I was banned from any of those business meetings after that day because everyone involved claimed I was too outspoken and too “hot headed” about the school. I confess, it’s true. Mark is far more diplomatic than I, at least in all areas pertaining to FLEX, but I was just so passionately concerned and so frustrated to see what I considered such obvious mistakes being made.
     Even the first week when we were training them and they missed multiple appointments (choke), I warned the new owners that they HAD to get serious about learning the business, visit the competition’s recitals, and stop spending so much until they knew more about where to best allocate their capitol. They rolled their eyes at me and said, “It’s just the honeymoon phase for us, we’re having a little fun. Don’t worry. We know what were doing.
     And Mark gave me that “Don’t go crazy here, dear,” look.
     And I thought, How so? It took me years to get understand it all, and after a wealth of training, education and experience I STILL stay up nights trying to figure it all out. 

  The point is, I think about their mistakes a lot with great empathy. When you know a business – really know it’s cycle and unique elements, you’re prepared for all the problems you’re going to get broadsided with. They were clueless, and because they didn’t recognize this, they didn’t do what was necessary to develop a full understanding of just what they were manning. They were bright people with lots of energy and good intentions. And they had lots of capitol to work with. They were nice people too. But arrogance kept them from being open to all those things they needed to focus on. You can say it’s their own fault, but still, that doesn’t make it any less sad.

Because I believe that, our not knowing the coffee shop/gallery business is terrifying.

I have no idea what it costs to pour a cup of coffee or how to estimate how many drinks a location will sell depending on traffic. (though I do know how to determine traffic and a projected customer base because that is basic business stuff.)  I don’t know how to determine a customer return analysis or how to avoiding being clobbered by perishable stock. Heck, I can’t even make a latte . . .  YET.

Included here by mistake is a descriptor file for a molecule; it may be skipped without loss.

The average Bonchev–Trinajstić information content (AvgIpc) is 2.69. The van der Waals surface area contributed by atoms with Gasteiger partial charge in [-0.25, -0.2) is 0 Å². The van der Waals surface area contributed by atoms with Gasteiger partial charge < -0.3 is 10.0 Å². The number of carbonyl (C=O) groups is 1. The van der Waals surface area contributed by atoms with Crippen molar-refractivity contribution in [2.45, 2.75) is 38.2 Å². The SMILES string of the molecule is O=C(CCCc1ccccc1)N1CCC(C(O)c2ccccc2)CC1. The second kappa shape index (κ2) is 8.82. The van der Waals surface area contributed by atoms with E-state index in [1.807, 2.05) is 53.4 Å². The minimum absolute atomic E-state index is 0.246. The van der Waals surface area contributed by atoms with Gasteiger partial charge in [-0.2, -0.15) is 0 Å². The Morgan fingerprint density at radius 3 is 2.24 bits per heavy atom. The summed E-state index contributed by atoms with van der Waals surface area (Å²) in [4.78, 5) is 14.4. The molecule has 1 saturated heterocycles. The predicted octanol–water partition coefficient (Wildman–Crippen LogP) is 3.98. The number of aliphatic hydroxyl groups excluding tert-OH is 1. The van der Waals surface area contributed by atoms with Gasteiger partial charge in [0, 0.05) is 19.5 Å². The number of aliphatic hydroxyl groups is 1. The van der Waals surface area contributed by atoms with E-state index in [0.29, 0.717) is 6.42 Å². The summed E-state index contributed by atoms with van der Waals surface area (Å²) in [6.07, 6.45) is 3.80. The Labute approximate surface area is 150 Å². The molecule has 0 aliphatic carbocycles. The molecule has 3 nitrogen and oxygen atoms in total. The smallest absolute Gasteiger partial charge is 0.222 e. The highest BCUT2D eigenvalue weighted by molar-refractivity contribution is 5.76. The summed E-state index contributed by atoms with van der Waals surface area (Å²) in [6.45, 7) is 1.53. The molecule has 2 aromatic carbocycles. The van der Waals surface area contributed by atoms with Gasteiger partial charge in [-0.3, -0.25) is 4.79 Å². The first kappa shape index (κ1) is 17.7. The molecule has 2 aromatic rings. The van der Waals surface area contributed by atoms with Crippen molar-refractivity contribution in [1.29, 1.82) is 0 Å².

We know all about running a small business, true. But really, every business is unique and until we have some hard core, hands-on experience, we are bound to make mistakes. The goal is to keep them from being so costly it threatens success. We’re bending over backwards to see all those elements we will no doubt be blind to, simply because we are novices in the field. 

As such, we are the Rudy of enterprise (you know, the Notre Dame football wannabe who accomplished the impossible because he had the attitude, “Is there anything more I can do to be achieve my heart’s desire.”  Yea, Rudy’s always been my inspiration. 
So, I’ve read all the books I can. I’ve visited about a hundred like businesses to get an overview and talked with anyone who knows anything about coffee or art or natural products or crafting, and we really listened to everything they tell us – the good and the bad. We discuss fall back plans – what we will do when things don’t work out as planned.

    Mark is in the workshop, making stock for the gallery, in each case doing a quick analysis on the cost of goods, labor required and what the item could sell for. Takes the fun out of free form creativity, I tell you.  And we are suddenly thinking of all those other pesky details of servicing and actually implementing things, for example, it’s all well and good to sell a kick-butt handmade table, but will we have means to deliver it?  We slog through all the other distribution sources for similar products to consider where people might chose to purchase this kind of thing rather than from us. Meanwhile, I’m cooking at home, experimenting with recipes, doing the same kind of cost and labor analysis. It’s all trial and error and constant evaluation. And while that’s fun in one way, it’s daunting in another. 

I love learning new things, but I must admit, we both have deep seeded concerns as we boldly strive into this new territory. We alternate between feeling excited and on fire, and feeling we don’t have it in us to go the distance. I suppose we’ll land somewhere in between. One thing is sure, we’re not fueled with the same passion for this project that we had for FLEX in the early years. But perhaps that’s our age and a result of practical  hard earned wisdom rather than a lack of enthusiasm for the actual dream. It sure is easier to be confident when you know a field backwards and forewords.